Employee Shareholders – the Latest Tory Attack on Workers’ Rights

06 September 2013 By Roger Welch Academic Roger Welch explains the shares-for-rights scheme that came into effect on 01 September 2013 and how trade unions should react to its implementation.

Commentary icon6 Sep 2013|Comment

06 September 2013

By Roger Welch

Academic Roger Welch explains the shares-for-rights scheme that came into effect on 01 September 2013 and how trade unions should react to its implementation.

The latest attack on workers’ rights is in the form of creating a new employment contract which, if agreed to by employees, will result in them surrendering a number of important statutory rights – in particular the right to claim unfair dismissal – in exchange for receiving at least £2,000 worth of shares in their employing company. The new law came into effect on September 1st through the Growth and Infrastructure Act 2013 (Commencement No.3 and Savings) Order 2013 (SI 2013/1766) which adds a new s.205A to the Employment Rights Act 1996. Individuals who agree to contracts giving them employee shareholder status will lose the general right to claim unfair dismissal and the right to claim statutory redundancy payments. However, they will still be able to present claims for dismissals which are automatically unfair or dismissals which are in contravention of discrimination law under the Equality Act 2010. Employee shareholders will not be able to request flexible working and will be required to give 16 weeks’ notice, rather than the normal eight, of their intention to return from maternity or adoption leave or additional paternity leave.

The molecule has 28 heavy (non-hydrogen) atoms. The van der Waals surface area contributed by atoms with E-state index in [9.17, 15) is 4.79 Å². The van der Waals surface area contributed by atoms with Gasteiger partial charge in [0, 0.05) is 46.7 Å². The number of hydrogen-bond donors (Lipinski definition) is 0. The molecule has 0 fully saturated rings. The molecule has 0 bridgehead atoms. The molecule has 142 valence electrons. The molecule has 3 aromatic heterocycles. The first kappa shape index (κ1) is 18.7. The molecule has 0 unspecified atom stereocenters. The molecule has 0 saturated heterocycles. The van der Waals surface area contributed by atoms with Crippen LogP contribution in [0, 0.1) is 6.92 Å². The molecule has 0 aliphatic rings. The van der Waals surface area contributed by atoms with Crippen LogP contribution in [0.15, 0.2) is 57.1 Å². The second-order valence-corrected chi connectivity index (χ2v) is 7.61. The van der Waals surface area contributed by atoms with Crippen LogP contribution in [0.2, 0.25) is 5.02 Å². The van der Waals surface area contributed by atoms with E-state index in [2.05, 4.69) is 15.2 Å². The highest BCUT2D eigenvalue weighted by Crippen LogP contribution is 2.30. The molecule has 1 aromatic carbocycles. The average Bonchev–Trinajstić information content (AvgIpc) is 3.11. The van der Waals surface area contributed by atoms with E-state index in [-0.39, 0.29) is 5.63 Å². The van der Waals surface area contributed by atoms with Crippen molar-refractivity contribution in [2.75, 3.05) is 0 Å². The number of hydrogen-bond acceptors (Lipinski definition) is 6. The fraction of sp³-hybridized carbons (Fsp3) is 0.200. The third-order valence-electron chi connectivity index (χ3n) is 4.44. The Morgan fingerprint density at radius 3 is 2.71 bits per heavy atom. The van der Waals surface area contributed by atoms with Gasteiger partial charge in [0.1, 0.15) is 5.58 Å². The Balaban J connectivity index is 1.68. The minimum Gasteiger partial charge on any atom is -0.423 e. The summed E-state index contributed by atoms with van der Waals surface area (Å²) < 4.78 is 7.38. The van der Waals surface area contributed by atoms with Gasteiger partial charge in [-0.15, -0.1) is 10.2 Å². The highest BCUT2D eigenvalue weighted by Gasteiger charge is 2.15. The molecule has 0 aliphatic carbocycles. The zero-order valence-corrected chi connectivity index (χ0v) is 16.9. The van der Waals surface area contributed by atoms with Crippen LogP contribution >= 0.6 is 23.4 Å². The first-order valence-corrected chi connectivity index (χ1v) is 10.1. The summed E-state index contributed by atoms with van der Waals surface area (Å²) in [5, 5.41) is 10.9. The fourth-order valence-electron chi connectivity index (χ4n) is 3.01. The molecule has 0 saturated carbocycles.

A company wanting to use an employee shareholder contract must give an individual a written statement of the particulars of the status of employee shareholder, specifying the employment rights he or she will give up and detailing the rights, restrictions and other conditions attached to the shares. The statement will set out whether the shares have any voting or dividend rights; whether the shares can be bought back or redeemed; whether the shares can be freely sold; and whether certain other rights and restrictions are attached to them.

Once an individual has received the written statement of particulars, he or she will be entitled to independent advice as to the terms and effect of entering into the scheme. Unless independent advice is received, and the individual has been given seven days to consider the advice, the agreement will have no effect in removing his or her employment rights. Acceptance of an employee shareholder contract within that seven-day period will also have no legal effect. Independent advice on the employee shareholder agreement can be given by a solicitor, a barrister, a fellow of the Institute of Legal Executives employed by a solicitors’ practice, a certified trade union official or a certified adviser in an advice centre. Under the revised scheme, even if the individual decides not to take up the job offer, the company will be required to meet the ‘reasonable costs’ of the advice.